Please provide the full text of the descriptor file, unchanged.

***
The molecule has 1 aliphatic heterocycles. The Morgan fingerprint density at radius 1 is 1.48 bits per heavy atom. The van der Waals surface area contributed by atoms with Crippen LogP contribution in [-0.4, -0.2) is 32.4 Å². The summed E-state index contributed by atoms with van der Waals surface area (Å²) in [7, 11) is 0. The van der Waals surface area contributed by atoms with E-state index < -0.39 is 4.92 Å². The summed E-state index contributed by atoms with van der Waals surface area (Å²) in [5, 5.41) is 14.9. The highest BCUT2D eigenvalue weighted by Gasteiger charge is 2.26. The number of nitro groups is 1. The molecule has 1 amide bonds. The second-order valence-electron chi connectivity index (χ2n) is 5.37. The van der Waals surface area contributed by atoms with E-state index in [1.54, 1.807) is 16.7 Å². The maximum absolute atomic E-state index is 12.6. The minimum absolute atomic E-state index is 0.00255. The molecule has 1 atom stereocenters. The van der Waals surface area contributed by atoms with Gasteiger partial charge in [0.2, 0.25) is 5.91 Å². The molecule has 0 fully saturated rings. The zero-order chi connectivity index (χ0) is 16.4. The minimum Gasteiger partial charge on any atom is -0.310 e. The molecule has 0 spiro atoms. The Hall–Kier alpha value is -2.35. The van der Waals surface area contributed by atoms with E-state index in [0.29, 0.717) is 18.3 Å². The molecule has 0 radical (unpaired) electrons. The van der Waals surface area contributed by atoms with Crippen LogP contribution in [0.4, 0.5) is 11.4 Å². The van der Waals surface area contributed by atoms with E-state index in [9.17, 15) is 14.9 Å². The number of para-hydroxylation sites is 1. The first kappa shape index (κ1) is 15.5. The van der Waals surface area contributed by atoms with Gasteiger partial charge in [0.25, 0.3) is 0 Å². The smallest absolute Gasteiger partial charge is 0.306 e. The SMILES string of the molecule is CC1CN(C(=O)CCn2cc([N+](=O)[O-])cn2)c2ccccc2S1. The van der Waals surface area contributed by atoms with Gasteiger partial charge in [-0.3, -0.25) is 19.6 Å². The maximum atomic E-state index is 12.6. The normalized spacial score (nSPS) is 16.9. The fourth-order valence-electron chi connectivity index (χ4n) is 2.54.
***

The molecule has 1 aliphatic heterocycles. The Morgan fingerprint density at radius 1 is 1.48 bits per heavy atom. The van der Waals surface area contributed by atoms with Crippen LogP contribution in [-0.4, -0.2) is 32.4 Å². The summed E-state index contributed by atoms with van der Waals surface area (Å²) in [7, 11) is 0. The van der Waals surface area contributed by atoms with E-state index < -0.39 is 4.92 Å². The summed E-state index contributed by atoms with van der Waals surface area (Å²) in [5, 5.41) is 14.9. The highest BCUT2D eigenvalue weighted by Gasteiger charge is 2.26. The number of nitro groups is 1. The molecule has 1 amide bonds. The second-order valence-electron chi connectivity index (χ2n) is 5.37. The van der Waals surface area contributed by atoms with E-state index in [1.54, 1.807) is 16.7 Å². The maximum absolute atomic E-state index is 12.6. The minimum absolute atomic E-state index is 0.00255. The molecule has 1 atom stereocenters. The van der Waals surface area contributed by atoms with Gasteiger partial charge in [0.2, 0.25) is 5.91 Å². The molecule has 0 fully saturated rings. The zero-order chi connectivity index (χ0) is 16.4. The minimum Gasteiger partial charge on any atom is -0.310 e. The molecule has 0 spiro atoms. The Hall–Kier alpha value is -2.35. The van der Waals surface area contributed by atoms with E-state index in [0.29, 0.717) is 18.3 Å². The molecule has 0 radical (unpaired) electrons. The van der Waals surface area contributed by atoms with Crippen LogP contribution in [0.4, 0.5) is 11.4 Å². The van der Waals surface area contributed by atoms with E-state index in [9.17, 15) is 14.9 Å². The number of para-hydroxylation sites is 1. The first kappa shape index (κ1) is 15.5. The van der Waals surface area contributed by atoms with Gasteiger partial charge in [0.25, 0.3) is 0 Å². The smallest absolute Gasteiger partial charge is 0.306 e. The SMILES string of the molecule is CC1CN(C(=O)CCn2cc([N+](=O)[O-])cn2)c2ccccc2S1. The van der Waals surface area contributed by atoms with Gasteiger partial charge in [-0.3, -0.25) is 19.6 Å². The maximum atomic E-state index is 12.6. The normalized spacial score (nSPS) is 16.9. The fourth-order valence-electron chi connectivity index (χ4n) is 2.54.